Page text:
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Posts Tagged ‘Faith in Jesus’

 

Preparations were complete for the Passover meal. Jesus and the disciples had gathered to celebrate together.

Perhaps they were beginning to recline around the table when Jesus said, “I’ve been looking forward to eating this Passover feast with you, before I suffer.”

Surely the disciples froze for a moment.

Why would their Master be talking about suffering now, as they were about to share this sacred meal?

Yes, he had mentioned it before—even spoke several times about being killed one day (Matthew 16:21). But such an actuality seemed impossible. He was the Messiah after all—come to establish God’s kingdom on earth as the Everlasting Father (Isaiah 9:6-7). How could Jesus do that if he was dead?

 

 

The disciples undoubtedly tried to ignore such puzzling and gruesome thoughts, wanting to focus on the beloved celebration of Passover. But a few moments later Jesus startled them again.

“One of you is going to betray me.”

Preposterous. Who would do such a thing to their beloved Master? Yet Jesus had never been wrong about anything before. What could he mean?

And then a third troubling statement soon followed: “I will be with you only a little longer.”

Unthinkable. They had been together for three years—over a thousand days. They had listened to his teaching—wiser than Solomon’s—and witnessed his miracles—greater than Elijah’s.

 

 

Their lives had been changed by what they’d heard and seen. And now Jesus was leaving?

Perhaps after three hard sayings the disciples began to look at one another with uncertainty and fear on their faces. Something was wrong, but understanding eluded them.*

And Jesus, knowing their thoughts before they did, spoke a proclamation that is familiar to us today.

“Stop letting your hearts be troubled.”

I wonder if he paused and pointedly made eye contact with each one to focus their attention on what he would say next.

“You believe in God; believe also in me” (John 14:1).

 

 

What did they believe about God? Their scriptures (our Old Testament) taught them much about the Lord Almighty, including:

  • God is in control
  • He knows what he is doing
  • He exercises his unlimited power with wisdom and love
  • God is good (1)

And what did they know and believe of Jesus?

  • He too was good
  • He demonstrated divine power, wisdom, and love
  • He was the Son of God
  • God’s honor and glory was bestowed on him (2)

The choice was up to the disciples. They could continue to stew in anxious thoughts or they could stop, and choose to believe in their powerful and perfect Lord Jesus.

They could choose faith over fear.

 

 

And the same choice confronts us today. We can believe that:

  • God is enthroned in heaven and rules over all (Psalm 103:19)—or believe the lie that the world is spinning out of control.
  • The God of the universe is on our side, and nothing could possibly come against us and win (Romans 8:31)—or believe the lie that suffering proves God’s lack of caring.
  • All his glorious attributes (those mentioned above as well as many more) are always at work to achieve his good purpose (Romans 8:28)—or believe the lie that no good can come out of trouble (3).

We can also believe in Jesus, who has proven himself our trustworthy Savior, who is called Faithful and True, because:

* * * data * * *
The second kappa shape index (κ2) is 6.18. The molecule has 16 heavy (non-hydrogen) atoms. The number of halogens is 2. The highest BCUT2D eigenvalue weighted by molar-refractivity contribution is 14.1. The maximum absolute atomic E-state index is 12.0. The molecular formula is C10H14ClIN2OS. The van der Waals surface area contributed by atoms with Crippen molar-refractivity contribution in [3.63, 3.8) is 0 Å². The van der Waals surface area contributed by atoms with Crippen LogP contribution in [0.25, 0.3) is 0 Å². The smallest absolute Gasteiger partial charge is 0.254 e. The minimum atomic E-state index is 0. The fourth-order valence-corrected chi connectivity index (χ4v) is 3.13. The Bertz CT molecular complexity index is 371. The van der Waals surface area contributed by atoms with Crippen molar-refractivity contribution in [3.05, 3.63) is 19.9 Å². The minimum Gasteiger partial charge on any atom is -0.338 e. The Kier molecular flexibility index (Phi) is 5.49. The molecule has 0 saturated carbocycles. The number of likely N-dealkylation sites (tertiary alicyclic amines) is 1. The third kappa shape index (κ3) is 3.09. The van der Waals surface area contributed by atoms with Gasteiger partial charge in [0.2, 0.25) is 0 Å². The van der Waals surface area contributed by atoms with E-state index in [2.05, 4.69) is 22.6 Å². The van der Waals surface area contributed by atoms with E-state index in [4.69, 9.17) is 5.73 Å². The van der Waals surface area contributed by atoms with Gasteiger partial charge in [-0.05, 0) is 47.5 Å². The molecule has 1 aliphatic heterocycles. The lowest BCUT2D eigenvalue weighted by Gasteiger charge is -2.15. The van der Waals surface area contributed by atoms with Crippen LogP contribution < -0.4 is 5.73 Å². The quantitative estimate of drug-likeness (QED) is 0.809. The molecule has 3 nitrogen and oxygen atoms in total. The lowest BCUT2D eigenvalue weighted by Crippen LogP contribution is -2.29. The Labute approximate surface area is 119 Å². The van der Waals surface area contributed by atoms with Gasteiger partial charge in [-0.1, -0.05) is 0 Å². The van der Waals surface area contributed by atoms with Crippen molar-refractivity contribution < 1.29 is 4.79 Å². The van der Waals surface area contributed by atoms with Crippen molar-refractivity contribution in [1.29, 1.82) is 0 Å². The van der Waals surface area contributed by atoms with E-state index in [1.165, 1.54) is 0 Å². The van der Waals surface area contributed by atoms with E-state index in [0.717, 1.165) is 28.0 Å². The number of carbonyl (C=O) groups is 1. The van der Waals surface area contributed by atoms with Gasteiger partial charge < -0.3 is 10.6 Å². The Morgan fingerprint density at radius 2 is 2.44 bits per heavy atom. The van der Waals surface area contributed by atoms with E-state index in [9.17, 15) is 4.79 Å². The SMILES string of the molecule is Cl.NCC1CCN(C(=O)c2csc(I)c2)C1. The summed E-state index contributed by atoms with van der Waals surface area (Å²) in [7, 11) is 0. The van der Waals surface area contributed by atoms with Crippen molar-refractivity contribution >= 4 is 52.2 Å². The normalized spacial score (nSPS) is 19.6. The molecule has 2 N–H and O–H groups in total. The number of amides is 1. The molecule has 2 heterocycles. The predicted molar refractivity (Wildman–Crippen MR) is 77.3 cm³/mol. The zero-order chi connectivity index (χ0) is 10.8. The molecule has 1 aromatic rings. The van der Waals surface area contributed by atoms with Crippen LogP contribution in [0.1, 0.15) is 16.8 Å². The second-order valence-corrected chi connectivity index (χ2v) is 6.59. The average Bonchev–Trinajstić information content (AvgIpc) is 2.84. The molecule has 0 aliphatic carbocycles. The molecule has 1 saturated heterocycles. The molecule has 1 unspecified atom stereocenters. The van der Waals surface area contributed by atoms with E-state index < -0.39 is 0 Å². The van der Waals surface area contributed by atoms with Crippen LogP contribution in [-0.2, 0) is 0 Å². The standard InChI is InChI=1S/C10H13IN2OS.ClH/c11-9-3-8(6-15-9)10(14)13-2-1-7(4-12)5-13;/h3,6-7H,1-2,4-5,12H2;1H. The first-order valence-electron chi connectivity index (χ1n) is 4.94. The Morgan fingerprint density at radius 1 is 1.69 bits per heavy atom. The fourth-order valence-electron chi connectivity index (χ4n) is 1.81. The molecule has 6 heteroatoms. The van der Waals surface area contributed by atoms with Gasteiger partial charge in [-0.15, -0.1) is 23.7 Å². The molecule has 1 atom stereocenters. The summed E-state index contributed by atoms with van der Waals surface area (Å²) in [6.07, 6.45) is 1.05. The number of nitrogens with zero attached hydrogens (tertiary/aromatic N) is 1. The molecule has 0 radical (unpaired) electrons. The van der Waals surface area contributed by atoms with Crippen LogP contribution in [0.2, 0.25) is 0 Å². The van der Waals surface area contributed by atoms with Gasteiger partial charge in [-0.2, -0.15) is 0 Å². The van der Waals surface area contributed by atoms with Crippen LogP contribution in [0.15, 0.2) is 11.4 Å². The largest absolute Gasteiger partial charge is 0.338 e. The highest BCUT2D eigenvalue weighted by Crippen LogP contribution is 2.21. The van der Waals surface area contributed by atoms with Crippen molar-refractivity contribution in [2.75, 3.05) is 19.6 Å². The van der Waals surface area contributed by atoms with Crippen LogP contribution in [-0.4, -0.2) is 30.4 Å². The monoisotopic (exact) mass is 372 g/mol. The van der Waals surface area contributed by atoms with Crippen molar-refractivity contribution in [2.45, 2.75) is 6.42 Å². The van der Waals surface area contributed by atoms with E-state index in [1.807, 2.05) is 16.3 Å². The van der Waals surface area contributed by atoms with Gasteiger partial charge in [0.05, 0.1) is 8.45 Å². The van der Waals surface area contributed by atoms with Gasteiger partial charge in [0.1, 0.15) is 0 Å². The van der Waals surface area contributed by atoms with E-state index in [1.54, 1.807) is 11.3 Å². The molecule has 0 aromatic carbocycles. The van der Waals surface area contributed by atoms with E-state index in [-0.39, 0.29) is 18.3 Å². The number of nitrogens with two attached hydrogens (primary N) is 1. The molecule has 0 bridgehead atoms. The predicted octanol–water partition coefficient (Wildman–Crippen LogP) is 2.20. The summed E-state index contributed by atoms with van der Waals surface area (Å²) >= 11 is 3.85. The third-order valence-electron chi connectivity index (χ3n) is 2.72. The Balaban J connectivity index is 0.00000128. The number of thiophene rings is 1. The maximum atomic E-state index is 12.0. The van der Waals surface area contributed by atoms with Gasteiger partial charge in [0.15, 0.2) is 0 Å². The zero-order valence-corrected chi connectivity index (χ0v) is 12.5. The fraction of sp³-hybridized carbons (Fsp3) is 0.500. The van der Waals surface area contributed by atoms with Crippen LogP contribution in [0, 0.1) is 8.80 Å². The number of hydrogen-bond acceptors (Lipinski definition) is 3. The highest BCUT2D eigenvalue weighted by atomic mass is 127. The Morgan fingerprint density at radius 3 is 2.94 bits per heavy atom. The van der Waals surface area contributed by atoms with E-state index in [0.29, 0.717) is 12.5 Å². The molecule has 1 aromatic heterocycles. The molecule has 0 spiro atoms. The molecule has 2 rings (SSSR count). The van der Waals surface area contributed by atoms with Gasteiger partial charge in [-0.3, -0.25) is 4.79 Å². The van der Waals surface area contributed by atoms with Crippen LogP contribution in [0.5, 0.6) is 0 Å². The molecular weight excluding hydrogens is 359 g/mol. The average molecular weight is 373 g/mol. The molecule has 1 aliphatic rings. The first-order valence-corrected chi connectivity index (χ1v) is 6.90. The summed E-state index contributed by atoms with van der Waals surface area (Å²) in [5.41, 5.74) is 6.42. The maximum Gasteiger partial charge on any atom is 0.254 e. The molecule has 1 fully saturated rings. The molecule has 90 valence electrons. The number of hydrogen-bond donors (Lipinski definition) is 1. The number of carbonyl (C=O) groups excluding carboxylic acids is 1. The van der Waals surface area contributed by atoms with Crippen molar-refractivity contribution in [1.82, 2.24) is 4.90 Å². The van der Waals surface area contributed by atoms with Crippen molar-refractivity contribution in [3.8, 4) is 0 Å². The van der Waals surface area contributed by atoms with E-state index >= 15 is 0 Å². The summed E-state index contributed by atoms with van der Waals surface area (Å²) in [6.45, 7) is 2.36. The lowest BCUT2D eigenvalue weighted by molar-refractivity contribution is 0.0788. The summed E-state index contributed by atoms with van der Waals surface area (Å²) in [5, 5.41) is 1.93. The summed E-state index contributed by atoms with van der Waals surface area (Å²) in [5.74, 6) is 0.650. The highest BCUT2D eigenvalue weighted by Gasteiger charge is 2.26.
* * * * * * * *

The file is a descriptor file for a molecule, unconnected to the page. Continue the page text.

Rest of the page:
• He lives to intercede for us. Is it likely the Father will ignore his Son’s pleas? Never.
  • He died and rose again that we might live forever with him. The promise of eternal Life can provide luminous light even on the darkest of days.
  • He will come again and take us to be with him (4). We’d do well to remember:

 

 

And when we choose to trust, tranquility follows.

 

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*The events of the Last Supper mentioned here are based on John 13.

 

Scriptures referenced:

  1. Isaiah 14:24; Job 11:7-9; Daniel 2:20; Jeremiah 31:3; Exodus 34:6
  2. Acts 10:38; Matthew 8:27; Mark 6:2; Matthew 14:14 and 33; Matthew 3:17 and 17:5
  3. Psalm 103:19; Romans 8:31 and 8:28
  4. 1 John 4:14; Revelation 19:11; Hebrews 7:25; Romans 8:34; 1 Peter 1:3-4; John 14:3

 

Art and photo credits:  http://www.freebibleimages.org; http://www.canva.com; http://www.freebibleimages.org; http://www.dailyverses.net; http://www.canva.com (2).

 

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In one of his picture books, Barney Saltzberg asks all young artists: What can be done when your paper tears, a corner gets bent, or paint drips on your project? Throw it away and start over?

No, Saltzberg has better ideas, and through the pages of his book demonstrates his creative mastery of the mishap. A tear in paper, for example, can become the snaggly smile of an alligator. A bent corner can be turned into the head of a penguin, and paint drips into wheels on vehicles.

Saltzberg titled his masterpiece, Beautiful Oops!

 

 

What perfect imagery his book presents for the beautiful life Jesus creates out of each of us!

Without Jesus we make ourselves victims of mishaps and mistakes, motivated by the desires for self-gratification, power, and notoriety (to name a few). The results can include: gluttony, alcohol and drug abuse, sexual promiscuity, physical and emotional abuse, cheating, and slander (to name a few again).

But with Jesus, even those mishaps and mistakes can be transformed into something beautiful:

 

 

“Anyone united with the Messiah

gets a fresh start, is created new.

The old life is gone; a new life burgeons!”

–2 Corinthians 5:17, MSG

 

And what a life it is!

Those of us who ask Jesus into our lives get to enjoy incredible benefits such as:

  • A new perspective. No longer are we scrabbling for the next gratification, promotion, or thrill. Our eyes are opened to the delight of blessing others.

 

 

  • A new source of power. Dependence on ourselves is exhausting and worrisome. What a relief to rely on Someone all-wise and strong, Someone who even knows what will happen in the future.

 

 

  • A new certainty. No more lying awake at night with unanswerable questions pounding in our heads—questions like, “Is there life after death? How can a person know whether there’s a heaven and hell? If there is, how can I be sure to experience the former and not the latter?”  One step toward Jesus settles those questions. The believer knows his eternal destiny in heaven is secure.*

 

 

  • A new plan of action. No more striving after things that don’t satisfy. Life takes on new meaning, purpose, and fulfillment when God is integral to our lives.

 

 

(“The meaning of earthly existence lies not,

as we have grown used to thinking, in prospering

but in the development of the soul.”

Aleksandr Solzhenitsyn)